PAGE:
5 Risks of Automatically Updating Your WordPress Website

WordPress has added a new feature in its 5.5 version. Since August 2020, you have the option to auto-update plugins and themes in your WordPress site. You can go to your plugin page and choose to enable or disable auto-update for each of your installed plugins. Since this is a new feature, the scepticism around it is obvious. Before jumping to any conclusions, let’s talk about it and see if its risky to automatically update your WordPress website?

Why such a feature?

But first, let us talk about why WordPress has introduced such a feature. Plugins as we all know are an indispensable part of a WordPress site. Plugins add functionalities that help you to improve your website in all senses. As such, people tend to install too many plugins and forget to keep track of them.

The problem is, plugins are written code. If done poorly, a plugin can cause errors to your site and even bring it down. Many plugins you find online are work in progress, improving after each version update. Hence if you don’t constantly check on your installed plugins to see if they are valid anymore and do essential updates, you may find yourself with a buggy website.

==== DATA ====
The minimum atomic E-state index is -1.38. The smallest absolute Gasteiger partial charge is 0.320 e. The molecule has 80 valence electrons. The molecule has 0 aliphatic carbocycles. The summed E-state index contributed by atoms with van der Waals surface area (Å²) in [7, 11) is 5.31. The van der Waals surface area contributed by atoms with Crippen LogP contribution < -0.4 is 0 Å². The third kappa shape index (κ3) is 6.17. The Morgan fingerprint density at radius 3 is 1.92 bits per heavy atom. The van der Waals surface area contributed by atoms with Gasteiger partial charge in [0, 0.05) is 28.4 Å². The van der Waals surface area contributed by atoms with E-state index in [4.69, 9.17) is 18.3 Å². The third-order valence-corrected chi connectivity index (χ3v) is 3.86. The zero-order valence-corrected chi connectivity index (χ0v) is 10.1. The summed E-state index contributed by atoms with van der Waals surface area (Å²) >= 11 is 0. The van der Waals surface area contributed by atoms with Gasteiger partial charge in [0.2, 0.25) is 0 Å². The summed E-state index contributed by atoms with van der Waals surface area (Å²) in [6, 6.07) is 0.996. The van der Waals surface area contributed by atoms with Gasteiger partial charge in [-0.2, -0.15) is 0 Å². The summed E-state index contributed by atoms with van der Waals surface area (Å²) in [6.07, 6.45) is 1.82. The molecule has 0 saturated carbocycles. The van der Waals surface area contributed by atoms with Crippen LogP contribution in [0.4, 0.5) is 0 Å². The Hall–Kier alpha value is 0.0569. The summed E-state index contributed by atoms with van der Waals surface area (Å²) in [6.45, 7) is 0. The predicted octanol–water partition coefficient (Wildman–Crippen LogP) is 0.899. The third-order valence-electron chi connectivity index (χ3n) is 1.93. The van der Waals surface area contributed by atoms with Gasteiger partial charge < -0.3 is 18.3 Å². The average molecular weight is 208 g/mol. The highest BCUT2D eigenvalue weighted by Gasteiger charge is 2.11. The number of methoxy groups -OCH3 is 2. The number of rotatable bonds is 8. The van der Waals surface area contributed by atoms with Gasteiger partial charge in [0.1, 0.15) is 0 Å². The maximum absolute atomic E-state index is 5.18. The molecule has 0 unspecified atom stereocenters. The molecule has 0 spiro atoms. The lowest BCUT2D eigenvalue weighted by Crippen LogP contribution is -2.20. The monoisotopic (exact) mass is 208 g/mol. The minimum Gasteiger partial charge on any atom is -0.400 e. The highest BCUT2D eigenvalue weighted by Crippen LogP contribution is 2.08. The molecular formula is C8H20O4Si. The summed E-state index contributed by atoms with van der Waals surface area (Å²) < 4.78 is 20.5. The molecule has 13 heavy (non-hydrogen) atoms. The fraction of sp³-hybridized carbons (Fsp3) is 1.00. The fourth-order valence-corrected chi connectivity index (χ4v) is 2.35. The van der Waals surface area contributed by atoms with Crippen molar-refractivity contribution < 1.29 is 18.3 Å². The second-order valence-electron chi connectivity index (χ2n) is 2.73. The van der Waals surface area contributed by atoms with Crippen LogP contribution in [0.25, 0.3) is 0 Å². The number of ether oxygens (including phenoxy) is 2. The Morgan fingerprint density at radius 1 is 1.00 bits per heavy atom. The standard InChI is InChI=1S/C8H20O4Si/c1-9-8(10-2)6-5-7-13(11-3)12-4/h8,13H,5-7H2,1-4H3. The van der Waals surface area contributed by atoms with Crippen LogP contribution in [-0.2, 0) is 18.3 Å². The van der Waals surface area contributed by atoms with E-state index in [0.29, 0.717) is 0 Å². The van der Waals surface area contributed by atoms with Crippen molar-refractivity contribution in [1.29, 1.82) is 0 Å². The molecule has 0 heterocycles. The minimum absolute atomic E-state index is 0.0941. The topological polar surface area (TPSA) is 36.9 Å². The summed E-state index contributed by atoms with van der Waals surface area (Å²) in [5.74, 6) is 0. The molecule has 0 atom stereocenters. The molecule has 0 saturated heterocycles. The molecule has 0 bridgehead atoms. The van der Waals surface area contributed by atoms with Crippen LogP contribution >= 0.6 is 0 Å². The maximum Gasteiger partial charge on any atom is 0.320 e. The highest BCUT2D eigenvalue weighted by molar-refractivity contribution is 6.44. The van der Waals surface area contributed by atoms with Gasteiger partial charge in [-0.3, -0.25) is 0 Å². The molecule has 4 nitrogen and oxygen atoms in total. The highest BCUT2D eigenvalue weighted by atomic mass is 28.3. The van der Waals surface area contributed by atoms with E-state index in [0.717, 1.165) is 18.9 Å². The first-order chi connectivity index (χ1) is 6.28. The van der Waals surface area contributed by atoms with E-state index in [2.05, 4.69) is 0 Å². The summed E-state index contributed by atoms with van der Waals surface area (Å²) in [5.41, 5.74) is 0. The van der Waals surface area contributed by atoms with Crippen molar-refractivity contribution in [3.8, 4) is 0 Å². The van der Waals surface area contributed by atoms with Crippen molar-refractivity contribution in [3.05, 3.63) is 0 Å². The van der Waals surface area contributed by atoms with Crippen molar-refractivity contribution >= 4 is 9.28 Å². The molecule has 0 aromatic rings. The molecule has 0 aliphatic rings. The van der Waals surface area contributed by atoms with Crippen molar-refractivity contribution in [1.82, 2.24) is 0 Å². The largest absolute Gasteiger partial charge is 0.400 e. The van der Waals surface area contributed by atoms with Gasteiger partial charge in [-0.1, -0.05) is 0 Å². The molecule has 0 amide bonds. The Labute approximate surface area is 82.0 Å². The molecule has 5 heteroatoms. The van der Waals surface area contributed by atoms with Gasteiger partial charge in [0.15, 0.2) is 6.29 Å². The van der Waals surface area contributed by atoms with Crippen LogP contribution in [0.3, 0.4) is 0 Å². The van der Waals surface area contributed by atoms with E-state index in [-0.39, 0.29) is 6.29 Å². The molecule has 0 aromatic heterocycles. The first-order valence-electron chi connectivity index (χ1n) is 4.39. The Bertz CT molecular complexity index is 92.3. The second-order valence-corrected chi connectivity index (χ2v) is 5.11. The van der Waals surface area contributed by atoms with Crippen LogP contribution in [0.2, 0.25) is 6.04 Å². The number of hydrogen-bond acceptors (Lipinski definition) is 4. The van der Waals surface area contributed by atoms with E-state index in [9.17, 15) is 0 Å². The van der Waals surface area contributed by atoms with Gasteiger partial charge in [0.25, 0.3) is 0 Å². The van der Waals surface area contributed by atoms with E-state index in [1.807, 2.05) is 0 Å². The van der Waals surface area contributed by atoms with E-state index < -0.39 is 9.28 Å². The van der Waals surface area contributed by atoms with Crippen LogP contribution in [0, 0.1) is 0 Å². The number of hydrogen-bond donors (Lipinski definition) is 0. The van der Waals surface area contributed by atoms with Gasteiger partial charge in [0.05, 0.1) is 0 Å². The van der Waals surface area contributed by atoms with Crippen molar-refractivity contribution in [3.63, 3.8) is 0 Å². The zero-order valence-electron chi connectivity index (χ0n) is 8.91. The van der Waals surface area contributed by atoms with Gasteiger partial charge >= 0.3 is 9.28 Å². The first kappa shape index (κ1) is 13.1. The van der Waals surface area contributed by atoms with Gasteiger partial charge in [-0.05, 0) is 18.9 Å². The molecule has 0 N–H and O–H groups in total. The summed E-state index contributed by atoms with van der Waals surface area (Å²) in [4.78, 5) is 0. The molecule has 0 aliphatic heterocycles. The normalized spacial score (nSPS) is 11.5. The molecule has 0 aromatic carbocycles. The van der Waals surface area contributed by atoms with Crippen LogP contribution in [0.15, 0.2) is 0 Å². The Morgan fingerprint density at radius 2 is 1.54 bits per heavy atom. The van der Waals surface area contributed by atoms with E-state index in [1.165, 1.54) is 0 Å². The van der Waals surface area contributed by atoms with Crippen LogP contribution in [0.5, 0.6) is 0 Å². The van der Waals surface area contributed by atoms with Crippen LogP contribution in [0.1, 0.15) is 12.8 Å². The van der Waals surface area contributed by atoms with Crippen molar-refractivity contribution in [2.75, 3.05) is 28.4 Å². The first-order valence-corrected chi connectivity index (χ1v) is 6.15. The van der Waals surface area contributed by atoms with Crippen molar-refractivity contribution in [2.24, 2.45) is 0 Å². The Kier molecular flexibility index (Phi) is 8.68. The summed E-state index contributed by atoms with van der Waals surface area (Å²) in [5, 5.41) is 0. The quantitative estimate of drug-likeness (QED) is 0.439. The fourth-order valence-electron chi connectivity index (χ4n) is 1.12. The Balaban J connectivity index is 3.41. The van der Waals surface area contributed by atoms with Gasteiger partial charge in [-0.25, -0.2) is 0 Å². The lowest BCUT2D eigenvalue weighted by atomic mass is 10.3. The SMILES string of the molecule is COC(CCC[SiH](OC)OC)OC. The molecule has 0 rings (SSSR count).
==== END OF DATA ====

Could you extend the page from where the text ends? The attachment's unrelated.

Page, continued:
This is why WordPress has brought the new feature, by which you can choose to auto-update your plugins and free you from constantly checking for updates.

What are the risks of automatically updating?

However, this is not such a convenient and simple move to opt for. For starters, the auto-updates option only provides basic functionality that is on-or-off. You either update everything from a plugin or you don’t.

There is no way to select specific types of updates, like only allowing minor updates or only allowing security updates. This means that once you enable auto-update for a plugin, it can get updated at any point in time, which can be when you are publishing a new blog post or at a time of the day when your site receives good incoming traffic. This is potentially risky because of the following reasons.

1. Back-to-back updates can cause trouble

More often than not, you may see multiple updates within a timespan of few hours. This happens mostly because of an unforeseen bug in the initial update. If multiple plugins in your site have such updates, and if all of them have auto-update enabled, the updates may fail due to resource over-utilization. If an update fails, your site may become unavailable for your users for some time. And you may not be aware of this until several hours after. The plugins may also get deactivated and cause the unavailability of the resultant functionality.

2. No idea what has changed

If multiple updates happen automatically, you will need some time to identify what has changed in your site as a result. You may have installed a plugin due to a specific way it does things that you love, and the new update has removed or changed it. Unless it is something readily visible, you will have no idea this change has happened if you don’t closely review what exactly has changed with each update. Hence, if you care about your website, the auto-update doesn’t completely absolve you from checking out the updates.

3. Your site could crash